Customer happiness is in direct proportion to the quality and efficiency of the cloud services rendered and the type and extent of cloud support provided. Keeping the customer in the loop is expected; demanded. If your support services satisfy the wishes of your customers, your customer will be happy.

How do you identify factors that will make your customers happy?

Customers contemplating subscriptions to cloud services normally evaluate the type and extent of the cloud service rendered against the “wish lists” that they consciously or unconsciously formulated as individuals or groups of individuals. These wish lists are derived from information that is available to them online or offline or from evaluating trial versions of cloud software or after reading a review of the vendor. A quick look at the wish lists of cloud service customers will show that there are generic wishes and specific wishes.

Generic wish lists include the needs of a broad spectrum of customers. It is a fact that customer groups generically have a set of “minimum expectations” from the cloud service. These may include cloud customer expectations around “high availability”, “on-demand scalability” or “flexibility of restore”.

Specific wish lists may include “best fit” features that may be demanded by a group of customers belonging to a specific industry. These customers may demand “unbreakable cryptographic algorithms for effective encryption”, “high levels of security” or data de-duplication as a feature of the service. They may consider “continuous data backup” an imperative or “bare metal restore” an essential feature.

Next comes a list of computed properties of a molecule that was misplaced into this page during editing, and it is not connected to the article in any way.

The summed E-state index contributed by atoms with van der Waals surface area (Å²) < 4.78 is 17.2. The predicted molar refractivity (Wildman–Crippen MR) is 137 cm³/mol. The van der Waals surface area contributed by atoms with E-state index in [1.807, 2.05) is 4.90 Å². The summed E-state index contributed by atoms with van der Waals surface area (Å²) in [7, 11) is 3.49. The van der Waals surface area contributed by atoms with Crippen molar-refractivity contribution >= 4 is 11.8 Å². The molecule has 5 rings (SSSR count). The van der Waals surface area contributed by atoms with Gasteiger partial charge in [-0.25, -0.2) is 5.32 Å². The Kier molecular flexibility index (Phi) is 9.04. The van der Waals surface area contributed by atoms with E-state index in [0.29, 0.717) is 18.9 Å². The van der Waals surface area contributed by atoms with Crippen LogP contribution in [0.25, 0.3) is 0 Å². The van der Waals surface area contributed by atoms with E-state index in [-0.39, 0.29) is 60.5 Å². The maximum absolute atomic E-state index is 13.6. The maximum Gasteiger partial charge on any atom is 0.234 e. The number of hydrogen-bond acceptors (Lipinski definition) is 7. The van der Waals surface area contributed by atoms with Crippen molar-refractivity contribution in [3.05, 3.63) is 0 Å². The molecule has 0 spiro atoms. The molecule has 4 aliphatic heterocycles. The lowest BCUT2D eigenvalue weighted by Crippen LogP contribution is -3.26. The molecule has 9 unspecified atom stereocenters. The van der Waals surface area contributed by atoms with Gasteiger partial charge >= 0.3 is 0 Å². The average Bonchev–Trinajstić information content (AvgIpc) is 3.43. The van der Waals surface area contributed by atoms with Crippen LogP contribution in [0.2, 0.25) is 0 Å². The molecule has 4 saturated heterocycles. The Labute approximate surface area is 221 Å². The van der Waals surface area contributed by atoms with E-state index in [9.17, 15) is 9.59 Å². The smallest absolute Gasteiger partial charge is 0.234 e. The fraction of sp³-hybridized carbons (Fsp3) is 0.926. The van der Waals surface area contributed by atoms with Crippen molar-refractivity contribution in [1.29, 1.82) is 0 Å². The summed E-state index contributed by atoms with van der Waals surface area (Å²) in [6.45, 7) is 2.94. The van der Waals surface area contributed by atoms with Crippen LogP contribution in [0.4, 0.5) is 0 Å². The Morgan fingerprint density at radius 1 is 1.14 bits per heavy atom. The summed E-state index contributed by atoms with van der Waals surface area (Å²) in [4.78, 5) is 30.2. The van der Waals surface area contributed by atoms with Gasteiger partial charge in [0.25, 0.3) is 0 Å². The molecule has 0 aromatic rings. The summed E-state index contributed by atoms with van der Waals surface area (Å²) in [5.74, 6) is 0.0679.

The quality and efficiency of the support services will be benchmarked against the Service Level Agreements (SLAs) and the extent the promises are delivered. Cloud service providers who do not deliver what they promise will soon find that their reputation is tarnished and their customer base is dwindling. For instance, a service provider who promises “high availability” and “99.9% uptime” and fails to deliver will soon have to face irate customers. Cloud service providers who promise only what they can deliver and deliver what they promise will gradually build a reputation for reliability, quality and efficiency.

Finally, online backup and cloud service providers, who have the pulse of the market, will build up an enviable reputation for excellence in support services. These service providers proactively anticipate customer needs. They dedicate time and energy to market research and make the effort to cater to ‘extant’ needs and ‘potential’ needs of customers.  They may even help their customers crystallize unspoken wishes or sell them an idea that has not formulated itself in their minds.